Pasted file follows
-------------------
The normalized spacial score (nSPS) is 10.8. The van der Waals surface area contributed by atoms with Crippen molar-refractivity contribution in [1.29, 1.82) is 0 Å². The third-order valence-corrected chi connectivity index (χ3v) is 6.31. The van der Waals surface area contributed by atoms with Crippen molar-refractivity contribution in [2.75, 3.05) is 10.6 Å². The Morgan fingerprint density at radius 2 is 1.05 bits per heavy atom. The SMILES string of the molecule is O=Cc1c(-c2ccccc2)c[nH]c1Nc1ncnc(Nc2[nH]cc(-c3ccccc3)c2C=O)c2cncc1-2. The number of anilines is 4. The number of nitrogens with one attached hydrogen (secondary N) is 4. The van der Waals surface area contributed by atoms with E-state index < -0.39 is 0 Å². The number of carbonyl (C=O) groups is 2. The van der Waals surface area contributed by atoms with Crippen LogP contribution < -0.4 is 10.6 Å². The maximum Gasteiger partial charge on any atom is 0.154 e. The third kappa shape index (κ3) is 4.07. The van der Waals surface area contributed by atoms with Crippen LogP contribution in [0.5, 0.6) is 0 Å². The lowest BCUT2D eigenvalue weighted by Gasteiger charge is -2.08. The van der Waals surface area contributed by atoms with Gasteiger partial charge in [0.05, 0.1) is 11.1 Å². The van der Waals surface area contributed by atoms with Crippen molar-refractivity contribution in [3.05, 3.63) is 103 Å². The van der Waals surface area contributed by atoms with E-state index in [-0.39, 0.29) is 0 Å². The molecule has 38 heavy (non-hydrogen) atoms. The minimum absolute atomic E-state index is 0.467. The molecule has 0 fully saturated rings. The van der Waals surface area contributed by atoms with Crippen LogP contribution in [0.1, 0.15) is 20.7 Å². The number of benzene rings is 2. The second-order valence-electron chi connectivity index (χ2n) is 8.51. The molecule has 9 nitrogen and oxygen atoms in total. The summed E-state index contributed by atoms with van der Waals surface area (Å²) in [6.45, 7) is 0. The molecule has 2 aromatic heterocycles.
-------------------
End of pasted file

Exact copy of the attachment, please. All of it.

The normalized spacial score (nSPS) is 10.8. The van der Waals surface area contributed by atoms with Crippen molar-refractivity contribution in [1.29, 1.82) is 0 Å². The third-order valence-corrected chi connectivity index (χ3v) is 6.31. The van der Waals surface area contributed by atoms with Crippen molar-refractivity contribution in [2.75, 3.05) is 10.6 Å². The Morgan fingerprint density at radius 2 is 1.05 bits per heavy atom. The SMILES string of the molecule is O=Cc1c(-c2ccccc2)c[nH]c1Nc1ncnc(Nc2[nH]cc(-c3ccccc3)c2C=O)c2cncc1-2. The number of anilines is 4. The number of nitrogens with one attached hydrogen (secondary N) is 4. The van der Waals surface area contributed by atoms with E-state index < -0.39 is 0 Å². The number of carbonyl (C=O) groups is 2. The van der Waals surface area contributed by atoms with Crippen LogP contribution < -0.4 is 10.6 Å². The maximum Gasteiger partial charge on any atom is 0.154 e. The third kappa shape index (κ3) is 4.07. The van der Waals surface area contributed by atoms with Crippen LogP contribution in [0.5, 0.6) is 0 Å². The lowest BCUT2D eigenvalue weighted by Gasteiger charge is -2.08. The van der Waals surface area contributed by atoms with Gasteiger partial charge in [0.05, 0.1) is 11.1 Å². The van der Waals surface area contributed by atoms with Crippen molar-refractivity contribution in [3.05, 3.63) is 103 Å². The van der Waals surface area contributed by atoms with E-state index in [-0.39, 0.29) is 0 Å². The molecule has 38 heavy (non-hydrogen) atoms. The minimum absolute atomic E-state index is 0.467. The molecule has 0 fully saturated rings. The van der Waals surface area contributed by atoms with Crippen LogP contribution in [0.1, 0.15) is 20.7 Å². The number of benzene rings is 2. The second-order valence-electron chi connectivity index (χ2n) is 8.51. The molecule has 9 nitrogen and oxygen atoms in total. The summed E-state index contributed by atoms with van der Waals surface area (Å²) in [6.45, 7) is 0. The molecule has 2 aromatic heterocycles.